Gwendolyn Loop’s article “UD’s own struggle with race needs examination…” and the concerns it raises offer our community an important opportunity to look inward and address some uncomfortable issues that affect our campus. The students who spoke openly and painfully about their experiences must be heard and recognized. I hope that all of my colleagues read and reflect upon these experiences with compassion and resolve.
Sadly, the topic of racism on our campus should not be new to any member of the University of Dallas community (whether they be faculty, student, or staff). It is an issue that has been reported on before.
It is an issue familiar to members of UD’s Student Success Committee, where it has spawned reflection and action in the form of diverse programming. Panel discussions on the problems of white supremacy and racism have modeled dialogue among speakers with diverse views.
Moreover, the creation of smaller community spaces for cultural discussions has proved invaluable for fostering discussion about culture and current events. I and some of my colleagues prioritize the importance of race relations, racism, and colonialism in our curricula.
At a smaller (yet profoundly necessary) level, our offices have been spaces from which students privately share painful experiences. Yet none of this has sufficiently addressed the realities of our students and the present moment.
Our university is not immune to divisiveness. We shouldn’t downplay the very real conflicts that threaten national unity, and we should assume that these conflicts are manifest, in various forms, among us on campus.
Faculty hold disparate views and often disagree with each other. Were students to inquire, they would find a range of faculty reactions to the issues presented in Ms. Loop’s article. For example, chants of “Build the wall” at TGIT elicit patriotism for some who may be ignorant of the cases in which this has also been shouted directly at students of color. Many of us recognize the inherent divisiveness of such language, however, and believe that patriotism need not be founded on xenophobic exclusion.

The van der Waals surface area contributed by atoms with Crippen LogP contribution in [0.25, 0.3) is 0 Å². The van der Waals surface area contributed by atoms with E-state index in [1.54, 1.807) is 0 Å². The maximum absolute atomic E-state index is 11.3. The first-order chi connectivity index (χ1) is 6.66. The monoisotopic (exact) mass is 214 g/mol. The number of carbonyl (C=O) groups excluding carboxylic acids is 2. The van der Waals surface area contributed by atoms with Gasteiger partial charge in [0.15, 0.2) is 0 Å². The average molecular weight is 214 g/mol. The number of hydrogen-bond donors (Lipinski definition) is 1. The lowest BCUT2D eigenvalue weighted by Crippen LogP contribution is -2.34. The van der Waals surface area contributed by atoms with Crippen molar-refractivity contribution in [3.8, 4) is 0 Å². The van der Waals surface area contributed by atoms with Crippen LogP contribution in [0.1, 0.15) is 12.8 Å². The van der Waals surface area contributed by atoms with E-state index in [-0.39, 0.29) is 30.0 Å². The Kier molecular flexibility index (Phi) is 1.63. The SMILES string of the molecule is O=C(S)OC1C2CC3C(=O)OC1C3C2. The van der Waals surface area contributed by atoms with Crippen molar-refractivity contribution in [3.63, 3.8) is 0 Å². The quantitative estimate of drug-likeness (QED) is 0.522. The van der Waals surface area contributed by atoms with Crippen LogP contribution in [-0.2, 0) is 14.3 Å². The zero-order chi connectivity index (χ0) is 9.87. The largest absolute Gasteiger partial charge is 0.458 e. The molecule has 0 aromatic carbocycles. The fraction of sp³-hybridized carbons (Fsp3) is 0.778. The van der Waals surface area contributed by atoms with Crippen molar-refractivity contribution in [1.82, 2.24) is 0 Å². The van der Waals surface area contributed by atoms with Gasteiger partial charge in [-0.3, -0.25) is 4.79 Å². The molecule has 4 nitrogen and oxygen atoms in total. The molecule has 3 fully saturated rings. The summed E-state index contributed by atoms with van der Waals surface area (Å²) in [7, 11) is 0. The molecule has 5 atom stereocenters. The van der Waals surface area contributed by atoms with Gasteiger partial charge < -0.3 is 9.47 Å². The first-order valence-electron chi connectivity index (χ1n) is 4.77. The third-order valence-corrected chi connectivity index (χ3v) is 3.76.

These cases should raise in us a concern for our community as a whole and its wellbeing.
Like all of my colleagues, I cherish free speech. I believe, however, that what can masquerade as a proud rejection of political correctness may be a pretext for directing intentionally harmful language at students of color. Whenever this happens at UD, our community is worsened and its values are threatened.
Whatever changes ultimately come will surely elicit great discussion and debate. But I hope there will be a moment of personal reckoning.
In my now eight years as a professor here I sometimes wonder about how our love for UD and its unique character can, for some, manifest in a zealous attempt to safeguard a particular view of it at all costs. I am always cognizant of the importance of fostering students with intellectual curiosity, fierce independence, and a deep faith. Yet I feel that it is incumbent upon me to share my love for this institution by affirming its values, rather than painting an Other (whether that be another culture, institution, or academic trend) in broad and superficial strokes.
We may disagree on what counts as diversity. Some may fear that calls for a more robust consideration of minority histories and cultures threaten the virtues of UD’s Western core. Yet the failure to adequately address the history of persons of color is a failure to fully understand the Western Tradition in all of its beautiful, complex, and painful dimensions.
I hope all of us reflect on Joshua Nunn’s experience with our curriculum with an open mind and heart. I enthusiastically stand with my colleagues who defend our uniqueness and value–provided we are promoting our community with a spirit of compassion and inclusion and not imagining our neighbors to be barbarians at our gates.
I write in the spirit of service but also with a resolve to continue speaking on matters that are of consequence to our community.
We are a great, unique, and valuable institution. We are especially great because of Gwendolyn, Natalie, Hannah, Gia, Guadalupe, Andrea, Jazmin, Joshua, An, Lauryn, Farai, and the students who reported anonymously for this story. We will be even greater when we draw on our own compassion, intellectual curiosity, and sense of community to more fully address their concerns.
José Espericueta, Ph.D., is an associate professor of Spanish at the University of Dallas.